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Why don’t banner ads work?

OK, I’m being provocative. Many of you will be running modest banner advertising campaigns on well-respected industry websites, and you’ll think the branding they give you, and the clickthroughs you get, are well worth the investment. I’m sure you’re right. But the price of banner ads has had to come down a lot over the years to become good value for the advertiser.

Why is this? If you take out a £500 advertisement hidden away in a 20,000-circulation trade magazine, I’d be surprised if as many as 1,000 people see it. You’re prepared to pay 50p per viewer. If you measure the cost-per-view of a banner advert on what you’d hope is an equally well-regarded website equivalent, it would be a lot less. The market obviously rates online views at a lower level. So what’s happening here?

I think that banner advertisements on websites aren’t perceived to be as valuable because they’re inappropriate for the medium. They’re just print adverts (which have been refined over many years), squashed into an odd format and put somewhere that was never really designed to take them. You’ll notice that the people whose websites you run the banners on don’t choose to use banners to get their own messages over.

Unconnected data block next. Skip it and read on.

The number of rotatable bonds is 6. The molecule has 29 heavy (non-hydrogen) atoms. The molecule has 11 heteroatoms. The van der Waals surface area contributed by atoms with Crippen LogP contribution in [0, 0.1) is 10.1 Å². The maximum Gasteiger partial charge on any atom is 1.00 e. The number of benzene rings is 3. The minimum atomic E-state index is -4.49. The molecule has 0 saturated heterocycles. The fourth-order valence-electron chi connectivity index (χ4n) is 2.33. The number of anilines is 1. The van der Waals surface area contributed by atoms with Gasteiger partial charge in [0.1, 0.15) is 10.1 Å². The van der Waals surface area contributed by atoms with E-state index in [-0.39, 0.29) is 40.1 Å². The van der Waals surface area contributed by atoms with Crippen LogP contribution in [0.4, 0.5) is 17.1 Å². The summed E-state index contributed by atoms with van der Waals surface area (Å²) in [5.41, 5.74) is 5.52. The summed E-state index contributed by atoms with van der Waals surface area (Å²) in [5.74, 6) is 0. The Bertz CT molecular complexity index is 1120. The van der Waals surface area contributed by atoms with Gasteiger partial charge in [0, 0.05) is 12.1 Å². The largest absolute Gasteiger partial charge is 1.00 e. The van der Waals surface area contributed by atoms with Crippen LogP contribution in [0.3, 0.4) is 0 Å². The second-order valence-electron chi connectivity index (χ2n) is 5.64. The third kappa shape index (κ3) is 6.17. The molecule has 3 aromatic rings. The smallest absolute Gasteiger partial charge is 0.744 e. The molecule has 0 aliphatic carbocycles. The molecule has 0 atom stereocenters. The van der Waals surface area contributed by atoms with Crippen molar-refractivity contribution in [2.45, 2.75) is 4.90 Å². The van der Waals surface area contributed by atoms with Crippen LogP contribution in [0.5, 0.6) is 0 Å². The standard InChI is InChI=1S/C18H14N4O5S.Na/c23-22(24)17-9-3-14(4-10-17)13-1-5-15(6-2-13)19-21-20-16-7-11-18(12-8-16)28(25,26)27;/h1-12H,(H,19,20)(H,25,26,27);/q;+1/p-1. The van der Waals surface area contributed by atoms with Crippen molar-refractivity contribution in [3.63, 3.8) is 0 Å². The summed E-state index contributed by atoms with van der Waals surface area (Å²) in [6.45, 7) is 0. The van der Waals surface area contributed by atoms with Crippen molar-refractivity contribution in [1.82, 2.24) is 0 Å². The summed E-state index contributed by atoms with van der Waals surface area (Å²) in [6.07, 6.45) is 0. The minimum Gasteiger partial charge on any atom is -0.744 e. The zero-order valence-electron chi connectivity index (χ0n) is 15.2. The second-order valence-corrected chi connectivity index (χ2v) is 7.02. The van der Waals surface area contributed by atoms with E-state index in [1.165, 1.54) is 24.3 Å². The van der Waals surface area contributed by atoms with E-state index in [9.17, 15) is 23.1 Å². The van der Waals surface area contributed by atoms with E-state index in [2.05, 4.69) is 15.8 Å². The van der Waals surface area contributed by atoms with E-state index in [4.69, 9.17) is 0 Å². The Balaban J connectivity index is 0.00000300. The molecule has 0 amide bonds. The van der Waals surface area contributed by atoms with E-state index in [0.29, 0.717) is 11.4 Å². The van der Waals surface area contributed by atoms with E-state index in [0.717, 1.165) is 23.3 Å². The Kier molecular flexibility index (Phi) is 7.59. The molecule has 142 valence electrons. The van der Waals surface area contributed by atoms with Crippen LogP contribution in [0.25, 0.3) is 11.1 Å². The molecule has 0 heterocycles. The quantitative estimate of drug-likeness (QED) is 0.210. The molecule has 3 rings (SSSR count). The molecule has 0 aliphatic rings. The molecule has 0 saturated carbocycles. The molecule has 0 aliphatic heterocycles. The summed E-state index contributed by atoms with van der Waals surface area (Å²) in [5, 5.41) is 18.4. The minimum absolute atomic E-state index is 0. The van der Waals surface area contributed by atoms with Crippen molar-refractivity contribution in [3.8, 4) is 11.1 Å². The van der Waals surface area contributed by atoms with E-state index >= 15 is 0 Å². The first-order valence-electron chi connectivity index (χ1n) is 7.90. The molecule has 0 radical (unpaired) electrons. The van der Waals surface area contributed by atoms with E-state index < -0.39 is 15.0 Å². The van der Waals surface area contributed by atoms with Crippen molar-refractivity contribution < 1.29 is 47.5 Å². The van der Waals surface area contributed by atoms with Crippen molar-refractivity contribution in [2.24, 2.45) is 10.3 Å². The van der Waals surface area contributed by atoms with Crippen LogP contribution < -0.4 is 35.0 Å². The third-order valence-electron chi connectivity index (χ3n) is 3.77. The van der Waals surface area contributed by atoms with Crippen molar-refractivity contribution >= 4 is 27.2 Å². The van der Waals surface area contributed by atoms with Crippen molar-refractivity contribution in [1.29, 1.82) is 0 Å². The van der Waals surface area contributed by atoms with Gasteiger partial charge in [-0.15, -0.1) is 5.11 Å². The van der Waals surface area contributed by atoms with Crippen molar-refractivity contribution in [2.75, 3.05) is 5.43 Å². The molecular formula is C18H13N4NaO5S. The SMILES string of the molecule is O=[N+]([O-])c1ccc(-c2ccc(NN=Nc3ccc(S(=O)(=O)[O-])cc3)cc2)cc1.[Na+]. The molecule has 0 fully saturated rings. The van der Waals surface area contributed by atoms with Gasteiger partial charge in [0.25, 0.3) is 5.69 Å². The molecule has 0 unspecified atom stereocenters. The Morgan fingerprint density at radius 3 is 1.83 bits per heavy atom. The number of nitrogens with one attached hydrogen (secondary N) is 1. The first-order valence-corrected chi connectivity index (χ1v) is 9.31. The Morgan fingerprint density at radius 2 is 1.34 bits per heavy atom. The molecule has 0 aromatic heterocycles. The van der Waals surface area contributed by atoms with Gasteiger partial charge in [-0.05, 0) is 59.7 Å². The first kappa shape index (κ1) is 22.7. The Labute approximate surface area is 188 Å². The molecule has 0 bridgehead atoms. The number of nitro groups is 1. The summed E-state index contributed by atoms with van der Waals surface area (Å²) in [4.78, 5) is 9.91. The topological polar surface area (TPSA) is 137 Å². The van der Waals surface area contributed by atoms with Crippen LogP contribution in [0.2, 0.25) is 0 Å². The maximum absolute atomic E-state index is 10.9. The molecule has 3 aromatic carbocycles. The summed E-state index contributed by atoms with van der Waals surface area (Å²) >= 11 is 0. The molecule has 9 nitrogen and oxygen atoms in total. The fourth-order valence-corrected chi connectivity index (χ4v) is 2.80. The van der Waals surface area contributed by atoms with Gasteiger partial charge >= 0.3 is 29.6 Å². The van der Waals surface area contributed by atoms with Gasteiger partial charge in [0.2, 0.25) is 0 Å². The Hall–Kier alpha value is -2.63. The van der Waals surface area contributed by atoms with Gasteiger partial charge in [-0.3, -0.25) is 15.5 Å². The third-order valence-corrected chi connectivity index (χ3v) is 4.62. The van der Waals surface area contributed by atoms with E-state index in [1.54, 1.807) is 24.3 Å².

The reason they came about was a sheer lack of imagination on the part of advertising agencies when online advertising started to take off, and the reason they still exist is a continued lack of imagination on the part of the publishers whose sites still make money from running the ads. I’m not suggesting that advertising online isn’t a good idea, just that perhaps it might be more effective to focus on what websites are good at, which is attracting searchers, not pushing messages to people who’ve arrived looking for something else. There are other ideas: many good sites offered paid-for options where they’ll link through to your website, or collect name-and-address sales leads for you, or provide text links to you; these can all represent good value.

Alternatively, the editors of most industry websites would be delighted to receive, publish and promote articles written exclusively for them. These won’t cost any more to get written than a banner advertisement costs to run, and I believe they’ll get substantially more serious response from prospects, over a far longer period. And best of all? Invest in content for your own website, which gets people to visit you directly, in the first place. There’s no point in advertising for people to visit your site unless you’ve got something good to show them.

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